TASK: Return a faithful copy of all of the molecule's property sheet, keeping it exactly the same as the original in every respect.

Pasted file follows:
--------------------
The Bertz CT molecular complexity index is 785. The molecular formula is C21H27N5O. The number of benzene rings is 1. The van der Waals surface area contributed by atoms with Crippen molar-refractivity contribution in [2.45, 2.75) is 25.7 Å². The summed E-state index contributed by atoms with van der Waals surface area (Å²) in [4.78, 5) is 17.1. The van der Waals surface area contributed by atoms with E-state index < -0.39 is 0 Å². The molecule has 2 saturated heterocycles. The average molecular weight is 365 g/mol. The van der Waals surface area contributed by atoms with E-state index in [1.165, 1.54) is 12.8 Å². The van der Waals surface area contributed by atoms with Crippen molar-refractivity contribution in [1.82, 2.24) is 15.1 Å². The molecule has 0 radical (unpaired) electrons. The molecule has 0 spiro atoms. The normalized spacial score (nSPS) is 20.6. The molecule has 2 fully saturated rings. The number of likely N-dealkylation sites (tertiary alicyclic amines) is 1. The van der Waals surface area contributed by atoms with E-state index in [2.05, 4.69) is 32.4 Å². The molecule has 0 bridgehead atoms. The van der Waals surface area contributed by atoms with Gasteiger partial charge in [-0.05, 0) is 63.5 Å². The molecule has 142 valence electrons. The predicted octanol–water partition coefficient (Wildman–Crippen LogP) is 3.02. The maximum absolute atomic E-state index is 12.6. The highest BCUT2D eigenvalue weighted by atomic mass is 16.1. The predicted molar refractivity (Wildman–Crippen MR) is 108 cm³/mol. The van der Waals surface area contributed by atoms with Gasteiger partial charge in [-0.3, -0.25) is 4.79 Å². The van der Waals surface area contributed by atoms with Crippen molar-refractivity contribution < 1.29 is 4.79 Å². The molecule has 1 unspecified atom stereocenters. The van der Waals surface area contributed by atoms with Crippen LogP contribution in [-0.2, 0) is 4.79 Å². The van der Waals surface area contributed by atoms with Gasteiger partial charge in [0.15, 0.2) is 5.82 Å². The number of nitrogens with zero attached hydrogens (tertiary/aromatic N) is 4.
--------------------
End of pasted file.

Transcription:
The Bertz CT molecular complexity index is 785. The molecular formula is C21H27N5O. The number of benzene rings is 1. The van der Waals surface area contributed by atoms with Crippen molar-refractivity contribution in [2.45, 2.75) is 25.7 Å². The summed E-state index contributed by atoms with van der Waals surface area (Å²) in [4.78, 5) is 17.1. The van der Waals surface area contributed by atoms with E-state index < -0.39 is 0 Å². The molecule has 2 saturated heterocycles. The average molecular weight is 365 g/mol. The van der Waals surface area contributed by atoms with E-state index in [1.165, 1.54) is 12.8 Å². The van der Waals surface area contributed by atoms with Crippen molar-refractivity contribution in [1.82, 2.24) is 15.1 Å². The molecule has 0 radical (unpaired) electrons. The molecule has 0 spiro atoms. The normalized spacial score (nSPS) is 20.6. The molecule has 2 fully saturated rings. The number of likely N-dealkylation sites (tertiary alicyclic amines) is 1. The van der Waals surface area contributed by atoms with E-state index in [2.05, 4.69) is 32.4 Å². The molecule has 0 bridgehead atoms. The van der Waals surface area contributed by atoms with Gasteiger partial charge in [-0.05, 0) is 63.5 Å². The molecule has 142 valence electrons. The predicted octanol–water partition coefficient (Wildman–Crippen LogP) is 3.02. The maximum absolute atomic E-state index is 12.6. The highest BCUT2D eigenvalue weighted by atomic mass is 16.1. The predicted molar refractivity (Wildman–Crippen MR) is 108 cm³/mol. The van der Waals surface area contributed by atoms with Gasteiger partial charge in [-0.3, -0.25) is 4.79 Å². The van der Waals surface area contributed by atoms with Crippen molar-refractivity contribution < 1.29 is 4.79 Å². The molecule has 1 unspecified atom stereocenters. The van der Waals surface area contributed by atoms with Crippen LogP contribution in [-0.2, 0) is 4.79 Å². The van der Waals surface area contributed by atoms with Gasteiger partial charge in [0.15, 0.2) is 5.82 Å². The number of nitrogens with zero attached hydrogens (tertiary/aromatic N) is 4.